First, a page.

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More Substitution Rule

# More Substitution Rule - More Substitution Rule In order to...

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More Substitution Rule In order to allow these pages to be displayed on the web we’ve broken the substitution rule examples into two sections. The previous section contains the introduction to the substitution rule and some fairly basic examples. The examples in this section tend towards the slightly more difficult side. Also, we’ll not be putting quite as much explanation into the solutions here as we did in the previous section. In the first couple of sets of problems in this section the difficulty is not with the actual integration itself, but with the set up for the integration. Most of the integrals are fairly simple and most of the substitutions are fairly simple. The problems arise in getting the integral set up properly for the substitution(s) to be done. Once you see how these are done it’s easy to see what you have to do, but the first time through these can cause problems if you aren’t on the lookout for potential problems. Example 1 Evaluate each of the following integrals. (a) [ Solution ] (b) [ Solution ] (c) [ Solution ] Solution (a) This first integral has two terms in it and both will require the same substitution. This means that we won’t have to do anything special to the integral. One of the more common “mistakes” here is to break the integral up and do a separate substitution on each part. This isn’t really mistake but will definitely increase the amount of work we’ll need to do. So, since both terms in the integral use the same substitution we’ll just do everything as a single integral using the following substitution.

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The integral is then, Often a substitution can be used multiple times in an integral so don’t get excited about that if it happens. Also note that since there was a in front of the whole integral there must also be a in front of the answer from the integral. [ Return to Problems ] (b) This integral is similar to the previous one, but it might not look like it at first glance. Here is the substitution for this problem, We’ll plug the substitution into the problem twice (since there are two cosines) and will only work because there is a sine multiplying everything. Without that sine in front we would not be able to use this substitution. The integral in this case is,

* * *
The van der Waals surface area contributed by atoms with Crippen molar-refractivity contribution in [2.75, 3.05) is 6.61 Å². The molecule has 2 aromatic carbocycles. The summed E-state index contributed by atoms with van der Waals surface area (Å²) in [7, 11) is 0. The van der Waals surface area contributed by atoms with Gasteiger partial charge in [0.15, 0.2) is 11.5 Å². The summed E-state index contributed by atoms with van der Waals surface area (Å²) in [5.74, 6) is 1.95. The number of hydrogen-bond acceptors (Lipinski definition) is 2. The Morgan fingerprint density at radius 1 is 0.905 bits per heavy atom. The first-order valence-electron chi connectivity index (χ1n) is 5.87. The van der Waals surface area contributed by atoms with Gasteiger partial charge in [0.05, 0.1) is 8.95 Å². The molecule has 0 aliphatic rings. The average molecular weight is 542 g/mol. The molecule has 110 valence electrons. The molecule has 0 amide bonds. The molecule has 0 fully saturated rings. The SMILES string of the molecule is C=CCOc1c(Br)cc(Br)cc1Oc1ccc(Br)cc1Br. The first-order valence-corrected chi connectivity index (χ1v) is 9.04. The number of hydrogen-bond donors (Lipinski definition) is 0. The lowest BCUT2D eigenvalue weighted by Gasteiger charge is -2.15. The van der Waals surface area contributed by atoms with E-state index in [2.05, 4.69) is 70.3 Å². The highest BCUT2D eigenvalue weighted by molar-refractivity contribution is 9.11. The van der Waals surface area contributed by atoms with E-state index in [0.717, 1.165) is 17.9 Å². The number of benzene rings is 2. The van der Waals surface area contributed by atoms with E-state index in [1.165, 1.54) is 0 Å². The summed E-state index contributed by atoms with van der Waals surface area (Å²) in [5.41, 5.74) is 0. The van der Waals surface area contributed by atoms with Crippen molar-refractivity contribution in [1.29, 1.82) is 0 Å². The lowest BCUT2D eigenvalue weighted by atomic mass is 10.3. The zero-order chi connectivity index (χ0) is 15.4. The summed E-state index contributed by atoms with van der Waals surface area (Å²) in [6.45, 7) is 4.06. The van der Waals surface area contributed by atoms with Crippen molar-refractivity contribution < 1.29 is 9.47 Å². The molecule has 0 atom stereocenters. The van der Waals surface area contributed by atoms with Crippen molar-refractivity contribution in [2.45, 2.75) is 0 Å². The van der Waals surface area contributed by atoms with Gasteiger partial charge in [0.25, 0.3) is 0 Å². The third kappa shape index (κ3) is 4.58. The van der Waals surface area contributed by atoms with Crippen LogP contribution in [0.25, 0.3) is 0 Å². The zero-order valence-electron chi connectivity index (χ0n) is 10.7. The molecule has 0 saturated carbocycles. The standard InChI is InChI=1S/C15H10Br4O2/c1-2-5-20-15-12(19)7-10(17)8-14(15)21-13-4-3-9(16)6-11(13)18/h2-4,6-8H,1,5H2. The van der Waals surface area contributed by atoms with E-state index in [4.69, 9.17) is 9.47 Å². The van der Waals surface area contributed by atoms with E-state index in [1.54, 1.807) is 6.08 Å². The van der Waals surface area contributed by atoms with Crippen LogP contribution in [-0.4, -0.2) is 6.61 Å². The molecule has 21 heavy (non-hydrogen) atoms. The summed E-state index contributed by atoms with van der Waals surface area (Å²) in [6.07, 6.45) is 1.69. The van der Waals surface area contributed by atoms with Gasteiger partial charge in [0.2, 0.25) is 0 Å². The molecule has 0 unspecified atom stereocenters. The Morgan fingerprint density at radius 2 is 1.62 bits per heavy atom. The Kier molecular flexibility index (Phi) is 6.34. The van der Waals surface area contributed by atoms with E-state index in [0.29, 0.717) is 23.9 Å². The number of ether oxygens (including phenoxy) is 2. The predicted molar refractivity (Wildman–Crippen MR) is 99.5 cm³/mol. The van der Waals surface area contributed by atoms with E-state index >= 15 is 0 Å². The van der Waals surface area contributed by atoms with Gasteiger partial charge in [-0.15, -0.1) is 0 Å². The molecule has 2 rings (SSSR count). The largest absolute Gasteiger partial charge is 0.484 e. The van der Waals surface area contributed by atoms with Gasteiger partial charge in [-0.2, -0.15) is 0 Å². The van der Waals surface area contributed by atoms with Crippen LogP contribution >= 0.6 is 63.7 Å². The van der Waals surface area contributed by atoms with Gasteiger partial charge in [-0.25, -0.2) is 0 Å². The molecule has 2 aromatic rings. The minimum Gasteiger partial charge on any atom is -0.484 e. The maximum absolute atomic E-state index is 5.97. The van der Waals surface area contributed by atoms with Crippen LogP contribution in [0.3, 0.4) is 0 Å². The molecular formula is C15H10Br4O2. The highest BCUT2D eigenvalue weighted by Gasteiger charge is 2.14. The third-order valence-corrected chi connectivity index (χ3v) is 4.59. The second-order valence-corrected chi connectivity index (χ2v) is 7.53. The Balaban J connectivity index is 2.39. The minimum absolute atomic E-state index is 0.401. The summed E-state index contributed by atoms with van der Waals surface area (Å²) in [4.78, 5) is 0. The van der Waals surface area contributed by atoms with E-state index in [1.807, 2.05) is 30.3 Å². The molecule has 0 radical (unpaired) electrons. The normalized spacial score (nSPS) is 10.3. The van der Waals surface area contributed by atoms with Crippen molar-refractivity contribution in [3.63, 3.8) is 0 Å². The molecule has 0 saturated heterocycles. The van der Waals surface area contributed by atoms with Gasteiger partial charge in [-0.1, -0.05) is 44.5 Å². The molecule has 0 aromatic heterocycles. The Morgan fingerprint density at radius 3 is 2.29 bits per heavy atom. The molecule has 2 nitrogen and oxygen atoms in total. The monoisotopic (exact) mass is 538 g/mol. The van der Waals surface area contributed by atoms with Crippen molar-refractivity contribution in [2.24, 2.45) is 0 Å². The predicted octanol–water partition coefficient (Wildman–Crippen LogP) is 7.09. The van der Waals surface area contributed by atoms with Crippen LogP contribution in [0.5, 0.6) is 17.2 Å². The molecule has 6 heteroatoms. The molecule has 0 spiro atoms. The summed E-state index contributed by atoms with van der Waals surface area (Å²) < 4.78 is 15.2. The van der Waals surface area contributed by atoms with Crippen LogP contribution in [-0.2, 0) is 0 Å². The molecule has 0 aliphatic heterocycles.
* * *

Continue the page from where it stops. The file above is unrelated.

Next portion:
Again, be careful with the minus sign in front of the whole integral. [ Return to Problems ] (c) It should be fairly clear that each term in this integral will use the same substitution, but let’s rewrite things a little to make things really clear. Since each term had an x in it and we’ll need that for the differential we factored that out of both terms to get it into the front. This integral is now very similar to the previous one. Here’s the substitution. The integral is,

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[ Return to Problems ] So, as we’ve seen in the previous set of examples sometimes we can use the same substitution more than once in an integral and doing so will simplify the work.
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More Substitution Rule - More Substitution Rule In order to...

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